Plain English Cyber in 3 articles, 2 numbers and 1 action.
This week: How the bad guys get hold of your password, why the US is so concerned about Huawei equipment, and why do large organisations have both a CIO and a CISO?
This week’s action: Double-check your two-factor authentication.
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1: 5 ways that hackers steal passwords and how to stop them
The first article this week discusses the 5 ways that the bad guys try to steal your password.
Social engineering is top of the list, whereby they try to fool you into revealing it to them. Other ways include:
- Infecting your device with malware that records your keystrokes or takes screenshots of your device
- Credential stuffing, whereby attackers “feed large volumes of previously breached username/password combinations into automated software. The tool then tries these across large numbers of sites, hoping to find a match”.
- Guesswork, whereby attackers use commonly-used passwords to see if you were foolish enough to use one of these. The most common password of 2020? 123456. The second most-common? 123456789. And the fourth? ‘password’.
To make it more difficult for these attackers to succeed, recommendations include the use of unique passwords and the adoption of two-factor authentication so your password is no longer enough to gain access to your account.
2: Why did the US and its allies seek to prohibit the use of Huawei equipment in 5G networks?
The U.S. government has warned for years that products from Huawei pose a national security risk. But there was never any evidence published to back up these claims.
A recent Bloomberg article discusses the evidence.
Apparently, in 2012, “Australian intelligence officials informed their U.S. counterparts that they had detected a sophisticated intrusion into the country’s telecommunications systems”. And apparently, “it began with a software update from Huawei”.
While the update appeared legitimate, “it contained malicious code that worked much like a digital wiretap, reprogramming the infected equipment to record all the communications passing through it before sending the data to China [..] After a few days, that code deleted itself” using a clever self-destruct facility which reduced the risk of being caught.
There is no evidence that senior management in the company were aware of this malicious code, and they would not need to know – All it would take is for a junior programmer to infect the process.
Another interesting angle to the story is that, apparently, the NSA tried to find evidence of collusion by senior management by hacking into Huawei’s email system. And Bloomberg reports that the “NSA also looked for ways to exploit Huawei products in Chinese-built networks in countries considered high-priority intelligence targets, including Afghanistan, Cuba, Iran, Kenya and Pakistan.”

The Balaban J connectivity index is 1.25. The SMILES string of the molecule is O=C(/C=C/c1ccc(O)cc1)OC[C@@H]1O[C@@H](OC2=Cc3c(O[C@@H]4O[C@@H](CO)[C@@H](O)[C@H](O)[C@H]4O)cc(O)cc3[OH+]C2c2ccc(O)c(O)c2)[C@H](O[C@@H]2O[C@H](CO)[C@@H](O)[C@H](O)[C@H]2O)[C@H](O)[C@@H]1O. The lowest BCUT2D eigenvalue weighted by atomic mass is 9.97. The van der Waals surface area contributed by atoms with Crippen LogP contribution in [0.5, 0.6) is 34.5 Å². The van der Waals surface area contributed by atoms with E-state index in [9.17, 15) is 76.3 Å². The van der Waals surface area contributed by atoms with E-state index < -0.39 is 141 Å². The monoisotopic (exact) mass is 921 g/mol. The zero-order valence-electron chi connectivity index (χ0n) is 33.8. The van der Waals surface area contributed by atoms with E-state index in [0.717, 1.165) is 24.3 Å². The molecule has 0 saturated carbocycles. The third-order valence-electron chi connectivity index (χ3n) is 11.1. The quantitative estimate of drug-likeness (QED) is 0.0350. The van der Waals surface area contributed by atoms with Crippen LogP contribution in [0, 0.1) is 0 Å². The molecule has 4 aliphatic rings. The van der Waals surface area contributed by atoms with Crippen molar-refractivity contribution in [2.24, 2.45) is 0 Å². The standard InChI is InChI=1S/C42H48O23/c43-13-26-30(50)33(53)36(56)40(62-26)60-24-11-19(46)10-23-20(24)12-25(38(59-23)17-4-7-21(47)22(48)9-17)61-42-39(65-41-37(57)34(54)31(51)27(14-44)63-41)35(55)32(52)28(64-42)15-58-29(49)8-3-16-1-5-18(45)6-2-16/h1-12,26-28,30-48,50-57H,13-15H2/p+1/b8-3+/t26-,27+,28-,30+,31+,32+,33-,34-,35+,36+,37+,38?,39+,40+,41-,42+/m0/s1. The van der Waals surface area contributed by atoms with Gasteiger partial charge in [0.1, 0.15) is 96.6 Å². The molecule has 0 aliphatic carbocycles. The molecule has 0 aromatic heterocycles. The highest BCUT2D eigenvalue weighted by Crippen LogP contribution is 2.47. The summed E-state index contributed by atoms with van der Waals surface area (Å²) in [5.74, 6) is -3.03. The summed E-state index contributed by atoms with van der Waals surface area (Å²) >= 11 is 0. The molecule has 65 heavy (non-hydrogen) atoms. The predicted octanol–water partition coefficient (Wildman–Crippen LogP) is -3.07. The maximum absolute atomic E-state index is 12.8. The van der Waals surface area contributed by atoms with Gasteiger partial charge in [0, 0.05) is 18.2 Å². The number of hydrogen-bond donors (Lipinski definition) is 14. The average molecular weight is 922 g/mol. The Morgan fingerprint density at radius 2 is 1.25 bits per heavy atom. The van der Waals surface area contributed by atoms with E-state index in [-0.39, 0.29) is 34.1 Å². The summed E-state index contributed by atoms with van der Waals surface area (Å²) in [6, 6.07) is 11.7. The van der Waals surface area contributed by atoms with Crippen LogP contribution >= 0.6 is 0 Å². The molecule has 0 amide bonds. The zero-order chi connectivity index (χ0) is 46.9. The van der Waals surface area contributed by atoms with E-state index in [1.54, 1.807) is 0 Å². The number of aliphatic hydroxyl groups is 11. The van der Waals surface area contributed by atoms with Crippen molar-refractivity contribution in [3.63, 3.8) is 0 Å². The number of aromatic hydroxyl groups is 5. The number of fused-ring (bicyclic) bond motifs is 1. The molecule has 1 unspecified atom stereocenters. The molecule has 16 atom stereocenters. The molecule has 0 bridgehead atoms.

3: Why do we have a Chief Information Officer and Chief Information Security Officer?
In many of the larger organisations that I’ve worked with, there is a CIO (Chief Information Officer) and a CISO (Chief Information Security Officer). One is responsible for building and supporting the technology used in the organisation, while the other is responsible for securing it. Sometimes, it feels like one is responsible for saying YES to all business requests, while the other is expected to say NO to all of them.
JJ Guy, CEO of Sevco Security, asks why CIO and CISO are two separate roles.
As he says: “Two decades ago in the Air Force, there was no such thing in the military as a CISO as distinct from the CIO. The IT executive owned IT operations and security operations, and those grew together.”
JJ wonders why a separate CISO position has now emerged in many firms.
“Maybe because the CIOs at the time just couldn’t get their heads around security. Or maybe some organizations felt the need to create a C-level position to underscore cybersecurity’s growing importance.”
In any case, he believes these are not two separate roles. They are one.
“Everything in IT is too unified and interlinked to give the jobs of running and securing an operation to two different seats.”
If an organisation believes they need both a CIO and a CISO, JJ believes the CIO should report into the CISO. Clearly, security must be the priority.
1: 193 billion
There is an estimated 193 billion password / credential stuffing attacks in 2020, according to a report published by Helpnet Security.
2: 3.4 billion
3.4 billion of these password attacks in 2020 targeted financial services organisations.
1: Two-factor authentication: Make sure you turn it on
I know I harp on about two-factor authentication every single week. But it is an easy security measure to implement and one of the most effective measures to keep you safe.
But it’s no good if you don’t switch it on and keep it on.
You would be amazed at the number of times people have told me they thought it was enabled on all of their important accounts, only to find out it wasn’t.
So, stop what you are doing and double-check that your important accounts remain protected (e.g. your email accounts; your online banking; your password manager).